2016 preview: the year in Westminster

From the EU referendum to the Housing Bill, ACE’s senior policy manager Peter Campbell and director of policy and externalaffairs Julian Francis highlight the political crunch points for the coming year

Politics is the show that never ends.No sooner are we done with one decision, one Budget, one year,than the next begins, bringing new challenges – some foreseen, others less so – with little time to remember, letalone celebrate, the victories recently won. And so it is, as we say goodbye to 2015, a surprising year in many ways, and bid hello to 2016, with the hope that it proves a little more conventional.

The rise of the SNP: First of all, the things we know about. May 2016 will see a swathe of elections across the regions of the UK, with London, Wales,

Scotland and Northern Ireland all going to the polls. The Labour Party looks set to repeat its 2015 general election performance north of the border by losing out in an enormous way to the SNP, although talk of it finishing behind the Tories may be an exaggeration.

It’s a similar story in Wales, where the governing Welsh Labour Party looks set to lose seats and will need a coalition partner or two after the assembly elections. Plaid Cymru seems the obvious choice, having been the bedfellow of choice in previous administrations. Meanwhile in London the government will be hoping that the traditionally Labour city will once again elect a charismatic Conservative mayor. All sides will be placing housing and infrastructure at the forefront of their manifestos, as we have already seen with projects such as Crossrail 2 and new government powers to directly commission housing developments. ACE has already begun working with all the players to ensure our messages about certainty and stability are engrained in the thinking of the candidates, their teams and their parties.

Housing revolution: As for the political agenda, there is much to keep an eye on during 2016, especially for those interested in infrastructure. The Housing and Planning Bill will receive royal assent in the coming six weeks or so, which will change planning consents, encourage more consideration to be given to starter homes, and formalise the government’s powers to commission housebuilding directly.

Everyone will be monitoring the implementation of these provisions to see if the country can finally deliver the number of houses it needs.

Rail in the spotlight: The rail industry will be eagerly awaiting the recommendations of the Shaw review into the future of Network Rail, keen to find out whether the government will choose to restructure the organisation and its operations. This follows hot on the heels of the Bowe and Hendy reviews, which were all announced in the wake of a disastrous year for the nation’s rail infrastructure custodian and its Control Period 5 programme.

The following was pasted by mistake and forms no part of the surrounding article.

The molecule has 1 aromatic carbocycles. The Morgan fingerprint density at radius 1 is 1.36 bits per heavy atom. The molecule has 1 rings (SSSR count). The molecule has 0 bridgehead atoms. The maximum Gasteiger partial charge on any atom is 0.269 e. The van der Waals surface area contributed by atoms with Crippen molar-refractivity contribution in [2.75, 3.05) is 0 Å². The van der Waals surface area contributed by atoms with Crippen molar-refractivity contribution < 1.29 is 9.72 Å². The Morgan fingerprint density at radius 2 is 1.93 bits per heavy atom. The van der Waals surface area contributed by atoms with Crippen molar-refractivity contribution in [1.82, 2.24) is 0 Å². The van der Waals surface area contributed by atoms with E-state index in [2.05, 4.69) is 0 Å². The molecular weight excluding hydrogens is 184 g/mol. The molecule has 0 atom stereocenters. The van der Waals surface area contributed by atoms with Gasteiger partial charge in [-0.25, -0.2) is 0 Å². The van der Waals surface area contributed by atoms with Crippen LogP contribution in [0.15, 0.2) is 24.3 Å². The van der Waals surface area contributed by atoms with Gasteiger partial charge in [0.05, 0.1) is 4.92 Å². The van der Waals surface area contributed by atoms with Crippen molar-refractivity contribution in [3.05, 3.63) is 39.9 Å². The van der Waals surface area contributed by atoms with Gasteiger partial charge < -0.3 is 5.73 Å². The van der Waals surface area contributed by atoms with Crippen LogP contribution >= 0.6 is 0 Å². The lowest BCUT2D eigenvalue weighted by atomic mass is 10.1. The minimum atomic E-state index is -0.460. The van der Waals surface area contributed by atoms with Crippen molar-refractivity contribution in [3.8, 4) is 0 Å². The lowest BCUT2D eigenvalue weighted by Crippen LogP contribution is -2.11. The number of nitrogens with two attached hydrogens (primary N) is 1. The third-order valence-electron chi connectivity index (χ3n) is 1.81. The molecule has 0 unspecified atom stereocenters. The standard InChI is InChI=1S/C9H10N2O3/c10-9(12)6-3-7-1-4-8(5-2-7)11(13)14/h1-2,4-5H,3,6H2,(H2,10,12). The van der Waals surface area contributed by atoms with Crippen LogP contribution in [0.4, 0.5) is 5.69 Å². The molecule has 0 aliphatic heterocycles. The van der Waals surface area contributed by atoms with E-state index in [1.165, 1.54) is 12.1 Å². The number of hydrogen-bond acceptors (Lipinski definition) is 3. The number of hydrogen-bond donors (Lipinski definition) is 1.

The third runway and a new mayor:If we are all very lucky, we might also get to see a decision made by the government on the thorny question of UK aviation capacity. This has been rumbling on since the establishment of the Davies commission and suffered its latest setback when the prime minister deferred a decision until after the London mayoral election. Clearly, this piece of political chicanery is far from ideal, and so the ACE will be pressing for the decision to be made as early as possible on the morning after the election, Friday 6 May. The good news is that all the leading mayoral candidates are putting housing and transport at the top of their agendas, and infrastructure will play a leading role in the election campaign in the capital.

EU referendum: There is also a decent chance that the country will be going to the polls to decide on what its future relationship with the EU will look like. The prime minister and the chancellor have set the terms for the renegotiation with our European partners, and they may feel that a deal can be reached that will allow for the referendum to be held at least a year earlier than necessary.

The set pieces: Naturally there will also be the usual diary items, such as the Budget, which will be delivered at 12.30pm on Wednesday 16 March; the state opening of parliament and the Queen’s Speech will take place some time in May. Additionally, there will be an Autumn Statement some time during November or December.

Needless to say, ACE will be pushing to position itself at the forefront of these and all the other political issues that we in the infrastructure sector face in the coming year. There are still a mountain of decisions to be made that will fundamentally affect our industry and how delivery of the vital infrastructure we need is to be achieved.

If 2015 was the year of promises, 2016 will be the year of delivering on them.